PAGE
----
Translation: A ridge
The Down Survey: The Down Survey of Ireland is the first ever detailed land survey on a national scale anywhere in the world. The survey is a cadastral survey of Ireland and was so called simply by its topographic details all laid down by admeasurements on maps. It was carried out by William Petty an English scientist in 1655 and 1656. The survey sought to measure all the land to be forfeited by the Catholic Irish, in order to facilitate its redistribution to merchant adventurers and English officers and soldiers in Oliver Cromwell’s army. It was to repay them and the many English politicians and adventurers who had funded Cromwell’s military campaign in Ireland.
The Down Survey name for the townland was Druimm. In 1641 (pre-Cromwell) the owners were Murrogh McBrien O’Flahartye, Thom McEdmund McRickard Shoy, Edmund McWalter Oge Shoy and Andrew Lynch FitzWilliam; all Catholic. In 1670 (post Cromwell) it was in protestant ownership of College of Dublin. There were 77 plantation acres of unprofitable land; 17 plantation acres of profitable land and this amount was forfeited. It is in the half barony of Rosse (sic) in the parish of Rosse and is in County Galway.
O’Donovan’s Field Name Books 1838: John O’Donovan tells us the standard name for the townland is Drin and Druinn is the Irish form of the name that translates as ‘a ridge’.
Other forms of the name: Drin, Drinn, Drin (Boundary Sketch Map), Drinn (County Cess Collector), Drin (Local), Drin (Mearsman), Drinn (Rev. Michael Heraghty P.P.), Drinn (Tithe Ledger), Droin (Inquis. Temp. Gul).
Description: The proprietor was the Provost of Trinity College Dublin (T.C.D.). The agent was Alexander Nesbitt, Esq., Junior, of 96 Stephens Green South, Dublin. The land was all held under lease by John Fair Esq., Rathmines Dublin for a rent of £18 and 12 shillings. The soil consisted of steep heath rough pasture and some arable mountain, coarse mixed pasture with some tillage at the valley. The crops of oats were middling; potatoes were part middling and some were bad. The Co. Cess of 11¼d was paid per acre half yearly for 70 acres. Drin is a village with ruins of Do Illaun. Illaun – na – neenee – morriv (sic) on Lough Mask translates as ‘Island of the dead men’. There are no antiquities. Finny river runs between Drin and Finny.
Situation: Drin is a central townland bounded on the north by the townlands of Cummer and Kangarrow (sic); on the west by Kangarrow, to the south by Toorloggagh and on the east by Lough Mask and Finny. It is in the barony of Ross and is in Co. Galway.
Griffith’s Valuation 1849: Drin can be found on Ordnance Survey Sheet 13 and 26. Griffith’s Valuation revealed it had an area of 697 acres and 14 perches. The land, all held by Robert Phayre contained 697 acres, 3 roods and 2 perches. He had only one tenant on Plot 1.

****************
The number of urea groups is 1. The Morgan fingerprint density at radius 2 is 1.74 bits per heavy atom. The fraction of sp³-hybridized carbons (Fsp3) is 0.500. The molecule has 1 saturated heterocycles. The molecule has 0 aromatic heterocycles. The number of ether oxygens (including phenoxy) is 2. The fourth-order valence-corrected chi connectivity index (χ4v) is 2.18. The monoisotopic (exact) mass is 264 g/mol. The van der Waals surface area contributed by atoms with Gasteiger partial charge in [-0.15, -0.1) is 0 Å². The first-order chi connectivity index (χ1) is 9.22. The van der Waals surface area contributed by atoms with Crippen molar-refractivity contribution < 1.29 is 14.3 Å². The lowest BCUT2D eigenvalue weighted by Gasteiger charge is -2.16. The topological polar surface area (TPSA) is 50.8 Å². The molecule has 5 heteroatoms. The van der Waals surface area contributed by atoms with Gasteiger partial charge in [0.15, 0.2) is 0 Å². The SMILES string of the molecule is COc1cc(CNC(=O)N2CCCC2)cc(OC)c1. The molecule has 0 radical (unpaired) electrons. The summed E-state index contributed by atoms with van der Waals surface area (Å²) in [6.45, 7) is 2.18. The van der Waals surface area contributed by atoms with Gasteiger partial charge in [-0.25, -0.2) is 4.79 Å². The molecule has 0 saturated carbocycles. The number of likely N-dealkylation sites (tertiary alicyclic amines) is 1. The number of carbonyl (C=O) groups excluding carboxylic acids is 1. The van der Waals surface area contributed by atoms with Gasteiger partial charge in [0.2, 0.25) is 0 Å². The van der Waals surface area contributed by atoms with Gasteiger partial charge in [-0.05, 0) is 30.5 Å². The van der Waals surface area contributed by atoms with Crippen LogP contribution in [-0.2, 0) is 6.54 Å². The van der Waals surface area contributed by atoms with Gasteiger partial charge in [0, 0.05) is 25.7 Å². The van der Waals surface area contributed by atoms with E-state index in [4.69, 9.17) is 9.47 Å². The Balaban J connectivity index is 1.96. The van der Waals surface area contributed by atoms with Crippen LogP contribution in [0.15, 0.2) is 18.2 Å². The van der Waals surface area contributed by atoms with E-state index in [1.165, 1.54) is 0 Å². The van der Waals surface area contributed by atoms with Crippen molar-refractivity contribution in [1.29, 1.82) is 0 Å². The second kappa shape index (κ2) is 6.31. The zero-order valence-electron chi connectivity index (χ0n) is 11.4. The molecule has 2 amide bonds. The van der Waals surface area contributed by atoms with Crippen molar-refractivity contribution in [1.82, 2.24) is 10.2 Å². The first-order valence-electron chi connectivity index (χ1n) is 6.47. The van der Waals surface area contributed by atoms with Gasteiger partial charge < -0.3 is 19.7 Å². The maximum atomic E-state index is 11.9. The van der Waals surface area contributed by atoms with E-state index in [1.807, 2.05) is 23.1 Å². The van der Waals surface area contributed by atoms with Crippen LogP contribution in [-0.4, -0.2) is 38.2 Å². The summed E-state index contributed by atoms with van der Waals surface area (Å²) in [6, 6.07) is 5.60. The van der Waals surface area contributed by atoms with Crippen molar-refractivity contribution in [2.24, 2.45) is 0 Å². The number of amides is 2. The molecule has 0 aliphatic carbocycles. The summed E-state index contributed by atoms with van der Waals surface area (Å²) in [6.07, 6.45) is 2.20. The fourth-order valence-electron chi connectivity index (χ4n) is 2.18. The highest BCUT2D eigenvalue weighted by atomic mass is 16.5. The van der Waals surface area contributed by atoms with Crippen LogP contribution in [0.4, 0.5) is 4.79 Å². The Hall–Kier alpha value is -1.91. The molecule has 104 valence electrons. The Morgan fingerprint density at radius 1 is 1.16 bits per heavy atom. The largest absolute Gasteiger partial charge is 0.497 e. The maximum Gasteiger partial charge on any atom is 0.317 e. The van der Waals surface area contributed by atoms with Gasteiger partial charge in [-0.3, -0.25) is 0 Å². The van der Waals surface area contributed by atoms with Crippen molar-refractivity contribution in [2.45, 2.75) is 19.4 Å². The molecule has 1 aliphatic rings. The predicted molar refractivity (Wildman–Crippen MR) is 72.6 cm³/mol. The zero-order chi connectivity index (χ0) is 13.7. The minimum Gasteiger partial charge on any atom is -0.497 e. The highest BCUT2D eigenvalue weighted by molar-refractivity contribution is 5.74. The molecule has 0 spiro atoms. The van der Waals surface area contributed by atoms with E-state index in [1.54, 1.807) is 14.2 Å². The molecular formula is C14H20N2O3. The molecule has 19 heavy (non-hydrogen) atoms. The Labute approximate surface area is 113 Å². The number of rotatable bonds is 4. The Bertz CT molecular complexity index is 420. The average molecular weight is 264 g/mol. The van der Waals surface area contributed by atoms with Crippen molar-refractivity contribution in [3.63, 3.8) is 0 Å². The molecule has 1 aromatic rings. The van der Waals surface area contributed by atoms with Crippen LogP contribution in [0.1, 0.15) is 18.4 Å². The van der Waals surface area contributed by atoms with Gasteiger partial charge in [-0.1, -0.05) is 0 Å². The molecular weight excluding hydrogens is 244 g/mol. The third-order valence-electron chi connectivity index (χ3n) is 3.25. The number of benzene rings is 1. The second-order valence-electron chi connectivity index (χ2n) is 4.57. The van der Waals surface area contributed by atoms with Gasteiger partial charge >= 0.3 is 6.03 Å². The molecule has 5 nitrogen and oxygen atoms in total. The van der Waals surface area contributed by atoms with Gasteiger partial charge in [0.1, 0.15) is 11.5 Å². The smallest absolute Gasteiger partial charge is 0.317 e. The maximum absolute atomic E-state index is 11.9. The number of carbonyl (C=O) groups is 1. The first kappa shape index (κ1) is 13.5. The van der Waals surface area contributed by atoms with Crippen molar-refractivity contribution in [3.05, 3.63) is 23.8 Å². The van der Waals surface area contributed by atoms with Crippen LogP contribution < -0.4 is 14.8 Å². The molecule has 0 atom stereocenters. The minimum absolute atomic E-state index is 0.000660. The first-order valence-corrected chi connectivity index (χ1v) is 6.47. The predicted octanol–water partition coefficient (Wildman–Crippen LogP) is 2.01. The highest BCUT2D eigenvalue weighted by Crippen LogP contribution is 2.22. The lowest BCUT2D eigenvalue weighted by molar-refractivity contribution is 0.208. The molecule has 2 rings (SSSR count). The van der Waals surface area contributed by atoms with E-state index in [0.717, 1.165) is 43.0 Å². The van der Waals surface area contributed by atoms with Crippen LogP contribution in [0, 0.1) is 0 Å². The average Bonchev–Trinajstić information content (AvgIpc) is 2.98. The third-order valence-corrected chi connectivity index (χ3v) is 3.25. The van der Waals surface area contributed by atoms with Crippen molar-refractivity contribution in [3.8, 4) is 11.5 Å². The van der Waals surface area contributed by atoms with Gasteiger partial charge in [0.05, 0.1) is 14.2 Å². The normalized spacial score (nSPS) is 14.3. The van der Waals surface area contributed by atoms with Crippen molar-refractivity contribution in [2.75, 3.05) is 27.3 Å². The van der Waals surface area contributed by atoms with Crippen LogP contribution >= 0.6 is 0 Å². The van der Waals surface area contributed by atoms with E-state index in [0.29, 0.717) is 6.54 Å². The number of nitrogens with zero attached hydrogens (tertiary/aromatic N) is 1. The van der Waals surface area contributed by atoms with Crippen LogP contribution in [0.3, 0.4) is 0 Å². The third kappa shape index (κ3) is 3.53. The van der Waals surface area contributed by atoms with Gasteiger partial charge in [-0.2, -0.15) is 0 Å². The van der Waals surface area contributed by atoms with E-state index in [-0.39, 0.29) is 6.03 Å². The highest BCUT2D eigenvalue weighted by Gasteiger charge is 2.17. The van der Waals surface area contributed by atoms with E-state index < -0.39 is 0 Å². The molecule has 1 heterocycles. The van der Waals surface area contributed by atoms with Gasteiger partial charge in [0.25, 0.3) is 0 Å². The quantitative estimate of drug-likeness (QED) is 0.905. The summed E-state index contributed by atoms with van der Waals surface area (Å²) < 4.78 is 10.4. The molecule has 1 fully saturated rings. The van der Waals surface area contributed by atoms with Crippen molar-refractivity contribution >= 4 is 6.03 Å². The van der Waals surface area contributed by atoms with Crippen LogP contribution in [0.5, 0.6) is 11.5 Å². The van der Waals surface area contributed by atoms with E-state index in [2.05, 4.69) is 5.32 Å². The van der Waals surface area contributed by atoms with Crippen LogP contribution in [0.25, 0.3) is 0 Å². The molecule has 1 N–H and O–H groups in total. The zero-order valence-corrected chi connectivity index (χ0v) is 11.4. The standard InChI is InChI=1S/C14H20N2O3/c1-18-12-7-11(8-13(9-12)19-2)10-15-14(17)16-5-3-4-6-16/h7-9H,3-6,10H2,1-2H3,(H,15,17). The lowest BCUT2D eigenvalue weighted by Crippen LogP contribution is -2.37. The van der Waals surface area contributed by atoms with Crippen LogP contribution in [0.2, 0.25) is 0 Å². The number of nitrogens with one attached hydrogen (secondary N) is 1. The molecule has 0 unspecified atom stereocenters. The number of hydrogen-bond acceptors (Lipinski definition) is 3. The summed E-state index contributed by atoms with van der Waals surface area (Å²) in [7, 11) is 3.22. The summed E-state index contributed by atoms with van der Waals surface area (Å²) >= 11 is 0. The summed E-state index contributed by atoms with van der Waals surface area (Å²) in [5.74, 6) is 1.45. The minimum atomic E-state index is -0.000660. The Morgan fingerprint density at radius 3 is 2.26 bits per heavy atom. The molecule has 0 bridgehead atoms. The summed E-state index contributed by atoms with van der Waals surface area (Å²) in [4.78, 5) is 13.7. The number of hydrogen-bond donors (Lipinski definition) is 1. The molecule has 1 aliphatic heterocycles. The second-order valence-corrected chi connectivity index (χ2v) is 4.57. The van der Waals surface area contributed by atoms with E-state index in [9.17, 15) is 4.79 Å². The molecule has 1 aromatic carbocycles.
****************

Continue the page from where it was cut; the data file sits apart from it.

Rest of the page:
Plot 1: Peter Gaynor had a house, offices and land. The land had an annual valuation of £36 and the buildings, an annual valuation of 15 shillings. Peter paid a total annual rent of £36 and 15 shillings.
1901 Census: Constable Patrick McShane enumerated the census return for Drin on the 14th of April 1901. Drin was in the constabulary district of Clonbur and in the sub-district of America Hut. Two 3rd class dwellings with perishable roofs, that were most likely thatch accommodated six people: three males and three females. All were born in Co. Galway and were Roman Catholic.
No 1: Thomas Jennings (60), his wife Catherine (45) and their two children lived here. Thomas was a farmer; James (25) a farmer’s son and Margaret (10) was a scholar. Thomas could read; Catherine and the children could read and write, and all spoke Irish and English. The house was 3rd class with two windows in front and the family of four occupied two rooms. They had a cow house and a barn on the holding.
No 2: John Joyce (60) a herd and his wife Sarah (60) were the occupiers of this house. John could read and write; Sarah could not read; both were bilingual. The house was 3rd class with one window in front and the couple occupied two rooms. They too had a cow house and a barn on their holding.
Mrs. Rutledge Fair was the name of the landholder where both houses were situated.
1911 Census: Constable Patrick Breheny (sic) collected the census return on the 8th April 1911. Two 3rd class dwellings remained in the townland of Drin. Seven people resided here: four males and three females. One was born in Co. Mayo and the remainder born in Co. Galway; all were Roman Catholic.
The 1911 census was expanded to include the number of years a couple were married and the number of children born to them. It revealed that child mortality was high at the time. Sometimes discrepancies in age, and spellings of names occur between the 1901 and the 1911 census returns.
No 1: Tom Jennings (77) a farmer was married to Kate (67) for forty years and they had seven children; two were still living and one was recorded in this census. Their son James (40) a farmer’s son and his wife Ellin (sic) (33) were married for two years and they had a (1) year old son Tom. Tom senior could not read; Kate and the young couple could read and write; all spoke Irish and English. The house was 2nd class with three windows to the front and five people occupied three rooms. They had four out offices that contained a stable, a cow house, a calf house and a barn.
No 2: John Joyce (80) and his wife Sarah (79) were married for thirty years and they did not have children. Farming was their way of life. Neither could read (the 1901 census states that John could read and write), both were bilingual. The house was 3rd class with two windows in front and the couple occupied two rooms. They had a cow house and a calf house on the holding.
Tom Jennings was the name of the landholder where this house was situated.